[Column] Moon Jae-in’s defense doublethink

Posted on : 2024-06-17 17:22 KST Modified on : 2024-06-17 20:03 KST
While highlighting the need to install a permanent peace regime on the Korean Peninsula, the former president also took South Korea from the world’s No. 12 military power to No. 6
President Moon Jae-in sits aboard an FA-50 light attack aircraft before attending the commemorative ceremony for the 2021 Seoul International Aerospace and Defense Industry Exhibition at Seoul Air Base in Seongnam, Gyeonggi Province on Oct 20, 2021. (Yonhap)
President Moon Jae-in sits aboard an FA-50 light attack aircraft before attending the commemorative ceremony for the 2021 Seoul International Aerospace and Defense Industry Exhibition at Seoul Air Base in Seongnam, Gyeonggi Province on Oct 20, 2021. (Yonhap)

“From the Frontier to the Center,” a memoir by Moon Jae-in about his foreign affairs and national security experiences, includes a critique of South Korea’s progressives by the former president. 

He writes that their “ways of thinking [about national defense] are outdated and narrow.” Stressing the need for strong defense to “achieve peace” and to “forcefully pursue inter-Korean dialogue,” he criticizes the progressives’ discourse as “deeply lacking.”

As I read this passage, I found myself thinking of the term “doublethink.” Coined by George Orwell in his novel “1984,” the concept of doublethink is a way of thinking in which two opposing beliefs or ideas are held at the same time.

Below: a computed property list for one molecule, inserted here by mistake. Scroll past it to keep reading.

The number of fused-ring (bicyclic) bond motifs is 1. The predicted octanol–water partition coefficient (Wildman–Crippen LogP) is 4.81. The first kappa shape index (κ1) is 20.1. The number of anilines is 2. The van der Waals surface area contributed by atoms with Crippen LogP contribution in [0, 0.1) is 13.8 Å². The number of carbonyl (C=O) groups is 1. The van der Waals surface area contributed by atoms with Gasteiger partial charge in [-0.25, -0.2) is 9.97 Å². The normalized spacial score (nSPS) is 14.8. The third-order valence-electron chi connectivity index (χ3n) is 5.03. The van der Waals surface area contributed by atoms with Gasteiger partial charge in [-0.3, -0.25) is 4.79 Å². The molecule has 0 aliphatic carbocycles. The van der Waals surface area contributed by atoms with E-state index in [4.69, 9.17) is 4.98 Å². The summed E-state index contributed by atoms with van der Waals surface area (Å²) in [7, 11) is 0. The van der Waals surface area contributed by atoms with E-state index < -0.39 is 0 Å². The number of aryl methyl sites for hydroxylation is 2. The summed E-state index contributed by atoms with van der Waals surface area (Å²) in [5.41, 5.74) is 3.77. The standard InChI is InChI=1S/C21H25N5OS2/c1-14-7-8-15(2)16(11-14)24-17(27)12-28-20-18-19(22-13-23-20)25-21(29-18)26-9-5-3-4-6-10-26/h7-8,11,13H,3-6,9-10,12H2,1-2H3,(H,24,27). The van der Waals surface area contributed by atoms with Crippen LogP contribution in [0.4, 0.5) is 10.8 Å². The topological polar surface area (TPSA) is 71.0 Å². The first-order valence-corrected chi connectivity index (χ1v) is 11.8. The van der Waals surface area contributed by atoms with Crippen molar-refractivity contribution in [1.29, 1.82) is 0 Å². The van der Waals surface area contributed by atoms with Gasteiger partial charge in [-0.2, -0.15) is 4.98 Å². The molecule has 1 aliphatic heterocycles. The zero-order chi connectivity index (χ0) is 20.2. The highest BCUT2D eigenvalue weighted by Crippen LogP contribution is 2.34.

The content of Moon’s memoirs seems to fit this definition perfectly.

Moon recalls receiving a report early in his term stating that South Korea “held an overwhelming advantage [over North Korea] in terms of conventional firepower” and that “this was why North Korea was focusing so heavily on achieving asymmetric capabilities with nuclear weapons and missiles.” This represents an accurate perception and assessment of the situation.

At the same time, he writes that he “viewed a strong national defense as a means of encouraging dialogue” and “building strong national defense was essential” for dialogue-based problem-solving.

Referring to denuclearization as a “necessary prerequisite for peace on the Korean Peninsula,” he makes it clear that the aim of dialogue was denuclearization.

How did things turn out?

As of the year Moon’s administration took office in 2017, South and North Korea respectively ranked 12th and 18th in the world for conventional military strength. By the time he left office in 2022, the gap had widened, and the two sides respectively ranked 6th and 32nd. In effect, he had built the sort of “strong national defense” that he believed in.